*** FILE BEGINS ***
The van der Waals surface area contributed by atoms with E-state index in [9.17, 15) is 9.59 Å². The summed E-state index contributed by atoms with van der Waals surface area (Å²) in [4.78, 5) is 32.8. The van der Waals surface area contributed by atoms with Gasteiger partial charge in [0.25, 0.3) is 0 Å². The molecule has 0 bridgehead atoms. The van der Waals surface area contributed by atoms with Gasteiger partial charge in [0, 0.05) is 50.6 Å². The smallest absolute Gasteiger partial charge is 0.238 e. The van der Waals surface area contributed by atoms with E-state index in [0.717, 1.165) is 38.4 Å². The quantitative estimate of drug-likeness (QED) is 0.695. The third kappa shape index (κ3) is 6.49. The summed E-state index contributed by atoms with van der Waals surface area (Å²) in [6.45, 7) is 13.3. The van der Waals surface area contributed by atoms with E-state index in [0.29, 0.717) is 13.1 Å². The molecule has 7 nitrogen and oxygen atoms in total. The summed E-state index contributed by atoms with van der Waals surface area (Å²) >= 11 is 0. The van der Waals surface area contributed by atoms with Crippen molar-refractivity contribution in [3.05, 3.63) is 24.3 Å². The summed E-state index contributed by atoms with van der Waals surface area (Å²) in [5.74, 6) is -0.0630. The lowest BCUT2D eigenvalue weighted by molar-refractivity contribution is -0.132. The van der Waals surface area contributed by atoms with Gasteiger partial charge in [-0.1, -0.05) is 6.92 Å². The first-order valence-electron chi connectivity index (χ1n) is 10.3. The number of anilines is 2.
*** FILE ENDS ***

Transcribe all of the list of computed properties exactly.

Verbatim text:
The van der Waals surface area contributed by atoms with E-state index in [9.17, 15) is 9.59 Å². The summed E-state index contributed by atoms with van der Waals surface area (Å²) in [4.78, 5) is 32.8. The van der Waals surface area contributed by atoms with Gasteiger partial charge in [0.25, 0.3) is 0 Å². The molecule has 0 bridgehead atoms. The van der Waals surface area contributed by atoms with Gasteiger partial charge in [0, 0.05) is 50.6 Å². The smallest absolute Gasteiger partial charge is 0.238 e. The van der Waals surface area contributed by atoms with E-state index in [0.717, 1.165) is 38.4 Å². The quantitative estimate of drug-likeness (QED) is 0.695. The third kappa shape index (κ3) is 6.49. The summed E-state index contributed by atoms with van der Waals surface area (Å²) in [6.45, 7) is 13.3. The van der Waals surface area contributed by atoms with E-state index in [0.29, 0.717) is 13.1 Å². The molecule has 7 nitrogen and oxygen atoms in total. The summed E-state index contributed by atoms with van der Waals surface area (Å²) >= 11 is 0. The van der Waals surface area contributed by atoms with Crippen molar-refractivity contribution in [3.05, 3.63) is 24.3 Å². The summed E-state index contributed by atoms with van der Waals surface area (Å²) in [5.74, 6) is -0.0630. The lowest BCUT2D eigenvalue weighted by molar-refractivity contribution is -0.132. The van der Waals surface area contributed by atoms with Gasteiger partial charge in [-0.1, -0.05) is 6.92 Å². The first-order valence-electron chi connectivity index (χ1n) is 10.3. The number of anilines is 2.